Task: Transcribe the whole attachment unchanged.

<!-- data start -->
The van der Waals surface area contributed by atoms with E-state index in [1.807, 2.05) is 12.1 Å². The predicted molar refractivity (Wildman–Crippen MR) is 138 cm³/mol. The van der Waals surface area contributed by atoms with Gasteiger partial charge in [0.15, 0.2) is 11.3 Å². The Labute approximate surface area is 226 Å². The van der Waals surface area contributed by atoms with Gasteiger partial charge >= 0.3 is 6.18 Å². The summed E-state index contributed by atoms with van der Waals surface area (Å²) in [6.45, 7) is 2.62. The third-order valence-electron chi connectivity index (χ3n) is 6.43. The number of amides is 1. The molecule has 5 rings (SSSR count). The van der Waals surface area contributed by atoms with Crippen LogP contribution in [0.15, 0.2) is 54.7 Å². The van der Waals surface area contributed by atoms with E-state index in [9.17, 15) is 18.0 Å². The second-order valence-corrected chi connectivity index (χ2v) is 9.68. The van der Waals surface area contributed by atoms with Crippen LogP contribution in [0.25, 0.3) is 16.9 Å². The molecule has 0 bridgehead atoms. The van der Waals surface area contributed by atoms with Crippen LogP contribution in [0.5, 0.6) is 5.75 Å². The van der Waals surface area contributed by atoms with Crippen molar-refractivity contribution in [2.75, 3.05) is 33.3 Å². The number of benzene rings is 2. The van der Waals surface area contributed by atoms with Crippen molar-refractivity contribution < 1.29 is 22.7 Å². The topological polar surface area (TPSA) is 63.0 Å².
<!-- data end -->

The van der Waals surface area contributed by atoms with E-state index in [1.807, 2.05) is 12.1 Å². The predicted molar refractivity (Wildman–Crippen MR) is 138 cm³/mol. The van der Waals surface area contributed by atoms with Gasteiger partial charge in [0.15, 0.2) is 11.3 Å². The Labute approximate surface area is 226 Å². The van der Waals surface area contributed by atoms with Gasteiger partial charge >= 0.3 is 6.18 Å². The summed E-state index contributed by atoms with van der Waals surface area (Å²) in [6.45, 7) is 2.62. The third-order valence-electron chi connectivity index (χ3n) is 6.43. The number of amides is 1. The molecule has 5 rings (SSSR count). The van der Waals surface area contributed by atoms with Crippen LogP contribution in [0.15, 0.2) is 54.7 Å². The van der Waals surface area contributed by atoms with E-state index in [9.17, 15) is 18.0 Å². The second-order valence-corrected chi connectivity index (χ2v) is 9.68. The van der Waals surface area contributed by atoms with Crippen LogP contribution in [0.25, 0.3) is 16.9 Å². The molecule has 0 bridgehead atoms. The van der Waals surface area contributed by atoms with Crippen LogP contribution in [0.5, 0.6) is 5.75 Å². The van der Waals surface area contributed by atoms with Crippen molar-refractivity contribution in [2.75, 3.05) is 33.3 Å². The number of benzene rings is 2. The van der Waals surface area contributed by atoms with Crippen molar-refractivity contribution < 1.29 is 22.7 Å². The topological polar surface area (TPSA) is 63.0 Å².